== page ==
By Okey Ifeacho
It is no longer news that Nigeria is a corrupt country. Corruption in Nigeria pervades almost every facet of our national life. The level of financial corruption is so alarming and hope of curbing it is fast waning. Civil servants and politicians both at the local, state and federal levels are neck deep in looting of public till. Government contractors are also in league.
Despite efforts made to punish and curb financial corruption, it appears that the country is losing corruption war. Recent revelations of how those entrusted with public funds desecrated public coffers does not give any hope of success in the war against corruption. Many of those in positions of trust look out for ways to enrich themselves and share from national cake.
The ripples effect of such brazen corruption is that national infrastructure suffers. It is no surprise that despite government talks to give us constant electricity that will boost industrial development we are more in the dark. It is corruption that has militated against our having motorable roads. It is corruption that made Nigerians to unduly pay more for petroleum products. It is corruption that made pensioners not to receive they pension after serving fatherland with the blood and sweat of their youth.
All those deepening corruption in Nigeria are not from outer space. They are our brothers and sisters; our friends and relatives; our compatriots. They are men and women who believe in God. They are professed Christians and Muslims, who go to church on Sundays and Mosque on Fridays. They are men and women who know what the Holy Books say about such evil yet they engage in it unashamedly. They are also aware of the position of the Nigerian constitution and extant laws of the land on corruption. In spite of such knowledge, they are still propelled by inordinate crave to be corrupt.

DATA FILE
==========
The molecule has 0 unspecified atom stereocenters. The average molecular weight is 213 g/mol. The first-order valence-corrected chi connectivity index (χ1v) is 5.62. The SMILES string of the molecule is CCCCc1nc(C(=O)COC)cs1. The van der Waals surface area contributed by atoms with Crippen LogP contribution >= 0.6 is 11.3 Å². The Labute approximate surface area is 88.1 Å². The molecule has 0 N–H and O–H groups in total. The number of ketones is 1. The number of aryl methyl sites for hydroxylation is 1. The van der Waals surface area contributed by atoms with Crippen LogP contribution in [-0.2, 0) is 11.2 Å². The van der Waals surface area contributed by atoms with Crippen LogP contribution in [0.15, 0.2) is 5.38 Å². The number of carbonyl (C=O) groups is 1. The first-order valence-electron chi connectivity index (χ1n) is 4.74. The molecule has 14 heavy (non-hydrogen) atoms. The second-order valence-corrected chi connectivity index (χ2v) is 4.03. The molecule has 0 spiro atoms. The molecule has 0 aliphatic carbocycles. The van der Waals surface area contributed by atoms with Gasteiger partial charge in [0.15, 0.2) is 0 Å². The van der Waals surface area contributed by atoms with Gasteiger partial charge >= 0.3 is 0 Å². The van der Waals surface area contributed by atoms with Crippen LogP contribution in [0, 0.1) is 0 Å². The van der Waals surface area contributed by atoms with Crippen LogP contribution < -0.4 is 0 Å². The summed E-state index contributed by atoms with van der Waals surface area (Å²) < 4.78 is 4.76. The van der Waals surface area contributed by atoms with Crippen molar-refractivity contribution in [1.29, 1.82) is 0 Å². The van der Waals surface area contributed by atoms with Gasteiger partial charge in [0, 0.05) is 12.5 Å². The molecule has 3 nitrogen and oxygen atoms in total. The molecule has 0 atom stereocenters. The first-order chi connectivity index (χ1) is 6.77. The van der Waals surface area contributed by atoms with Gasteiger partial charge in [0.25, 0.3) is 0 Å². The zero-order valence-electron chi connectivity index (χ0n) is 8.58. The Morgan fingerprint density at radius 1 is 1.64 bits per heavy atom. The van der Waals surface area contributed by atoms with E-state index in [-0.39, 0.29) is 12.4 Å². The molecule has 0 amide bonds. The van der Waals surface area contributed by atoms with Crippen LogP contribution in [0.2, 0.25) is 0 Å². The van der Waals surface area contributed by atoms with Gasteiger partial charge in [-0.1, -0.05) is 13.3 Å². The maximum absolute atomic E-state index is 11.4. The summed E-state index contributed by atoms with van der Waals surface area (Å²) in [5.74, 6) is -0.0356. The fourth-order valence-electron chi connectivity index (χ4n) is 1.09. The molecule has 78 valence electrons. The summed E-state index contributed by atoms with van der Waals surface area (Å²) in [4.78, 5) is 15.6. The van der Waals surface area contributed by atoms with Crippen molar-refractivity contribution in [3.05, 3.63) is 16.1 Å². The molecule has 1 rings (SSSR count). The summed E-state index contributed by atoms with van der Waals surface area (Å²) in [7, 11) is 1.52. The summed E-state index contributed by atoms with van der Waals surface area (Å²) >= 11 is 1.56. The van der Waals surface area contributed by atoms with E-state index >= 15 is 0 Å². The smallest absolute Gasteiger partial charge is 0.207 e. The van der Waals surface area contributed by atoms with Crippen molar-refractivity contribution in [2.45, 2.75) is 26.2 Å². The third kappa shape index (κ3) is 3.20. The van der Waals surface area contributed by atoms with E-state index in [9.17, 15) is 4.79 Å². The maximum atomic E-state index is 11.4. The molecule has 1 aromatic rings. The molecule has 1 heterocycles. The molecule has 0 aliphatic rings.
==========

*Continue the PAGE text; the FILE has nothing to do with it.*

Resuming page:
Many of those who have corruptly enriched themselves in the country escaped the long arms of the law. Many who were caught by the long arms of the law did not pay commensurate price. All those in these categories know themselves. Nigerians know them too. They may seem outwardly happy but certainly pricked and sad in the inner recesses of their being. Such burden of quilt has to be lifted off them.
In this regard, there is the need to establish Nigerian National Restitution Fund (NNRF). All those who have corruptly enriched themselves financially in one way or the other should pay 10% of such loot so illegally acquired to the Fund as restitution of their sin against fatherland. All those who have participated in public affairs since Nigeria’s independence and are still alive but acquired wealth in corrupt ways should as a matter of purging their conscience of guilty take part in the national restitution.
The Fund account number should be made public in churches, mosques, offices, newspapers, magazines, radio and television stations and other public places so that none of those who are supposed to refund part of their loot will have any excuse of not doing so. The Fund should be managed by the clergy and Muslim clerics and civil society representatives of unquestionable character.
The money that will accrue to the Fund should be invested in specific projects that meet due process standards and must be completed at specified period. Such projects should not be bugged by the virus of inefficiency and business as usual. The coming on stream of the Nigerian National Restitution Fund is one way of having some amount of public money in private hands returned for the benefit of Nigerians. One hopes that the government and National assembly will do the needful and allow the Fund to be established.